Rumours began circulating at the start of February that Apple could be about to add support for a new, smaller connector on its Made For iPhones accessories program. The Universal Accessory Connector, or UAC, would theoretically allow peripheral manufacturers to save space on their products, something which would be particularly useful when it comes to headphones. We take a look at what's been revealed so far.
Apple UAC rumours: The specifications
From what we can gather so far the UAC is not something developed by Apple, but instead an already existing form of USB that can be found mainly on cameras. ArsTechnica reported that it has spoken to Apple about the UAC and found out it was adding support for the platform at the request of manufacturers in the MFi programme.
According to reports we've seen so far the connector will measure 2.05mm x 4.85mm, include 8 pins, and be slimmer than USB-C and nearly half the width of USB-C and Lightning connectors. This reduced footprint will make it ideal for wired headphones, especially now that Apple has removed the 3.5mm headphone port from its newest iPhones.
The UAC will allow cables to have the new connector at one end, with the option of USB-C, USB-A, Lightning or 3.5mm jack at the other. The platform is also capable of audio and data transfer, plus has the ability to be used to charge devices.
USB-A connector next to the current USB Ultra Mini that is thought to be the UAC
Apple UAC rumours: Why do we need another connector?
While this sounds like more of the dongle hell that Apple has descended into recently, in some ways the UAC makes sense. The smaller connector allows manufacturers to reduce their costs by having one end of their cables, not to mention the accessories they plug into, bear a standard port.
This will prove useful while Apple goes through its current port transition that has caused headaches for manufacturers trying to keep up.
At the moment the MacBook comes equipped with solitary USB-C and 3.5mm headphone ports, the MacBook Pro offers either two or four USB-C/Thunderbolt 3 ports and a 3.5mm headphone port, and the MacBook Air has two USB 3.0 ports, an SD card reader slot, and the 3.5mm audio output.
So across the MacBook range the only constant is the 3.5mm headphone jack, but of course this no longer appears on the iPhone 7 or 7 Plus and we don't see it coming back. If the iPad refresh expected in March takes place then we could see the trusty old 3.5mm option disappear on all of the newer Apple mobile products.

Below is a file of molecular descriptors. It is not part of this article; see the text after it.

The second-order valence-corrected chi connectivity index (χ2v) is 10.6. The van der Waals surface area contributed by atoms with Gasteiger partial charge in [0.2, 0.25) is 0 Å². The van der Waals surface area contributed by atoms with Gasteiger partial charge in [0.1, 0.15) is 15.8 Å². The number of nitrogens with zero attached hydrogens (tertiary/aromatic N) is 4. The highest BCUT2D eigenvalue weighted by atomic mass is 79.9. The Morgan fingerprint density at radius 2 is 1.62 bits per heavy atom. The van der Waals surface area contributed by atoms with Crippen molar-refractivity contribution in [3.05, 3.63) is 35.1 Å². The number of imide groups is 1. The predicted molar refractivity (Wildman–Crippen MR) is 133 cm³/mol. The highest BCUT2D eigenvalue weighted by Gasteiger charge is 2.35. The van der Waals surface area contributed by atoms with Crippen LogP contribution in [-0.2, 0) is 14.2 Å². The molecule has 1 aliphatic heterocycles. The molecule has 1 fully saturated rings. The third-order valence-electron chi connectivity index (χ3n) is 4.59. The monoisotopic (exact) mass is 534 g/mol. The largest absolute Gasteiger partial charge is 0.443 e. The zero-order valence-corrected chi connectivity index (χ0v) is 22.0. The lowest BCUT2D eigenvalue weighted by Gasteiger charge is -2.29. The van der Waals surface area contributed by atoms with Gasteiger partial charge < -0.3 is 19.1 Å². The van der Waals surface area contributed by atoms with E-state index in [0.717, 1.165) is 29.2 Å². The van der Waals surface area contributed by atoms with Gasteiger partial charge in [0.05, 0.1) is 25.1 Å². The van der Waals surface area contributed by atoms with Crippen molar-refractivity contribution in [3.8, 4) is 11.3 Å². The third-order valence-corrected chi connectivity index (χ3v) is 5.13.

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While it's true that manufacturers could just make Lightning to USB cables, which is pretty much what they do at the moment, we're sure that if they are requesting Apple support UAC then it must have a financial benefit at their end.
One obvious draw is the fact that Lightning headphones don't work with USB-C ones, and vice versa. As the industry quickly adopts the USB-C standard it makes sense that those making the headphones would want to offer one model that can connect to all devices, rather than two distinct platform. Using a UAC connector would make this a possibility, and there's also the extra bonus of the UAC port being smaller than the other two, which is important on space critical device like headphones.
For Apple users that own iPhones and MacBooks this would be an instant boon, as headphones arriving with both cables would mean they could use the same ones on all their Apple devices.
At the moment there are no products that use UAC, but now that Apple has elected to support the platform we expect to see a few emerge by the summer. So if you've not yet been seduced by the wireless Apple AirPods, then it might be worth holding on to see what UAC has in store.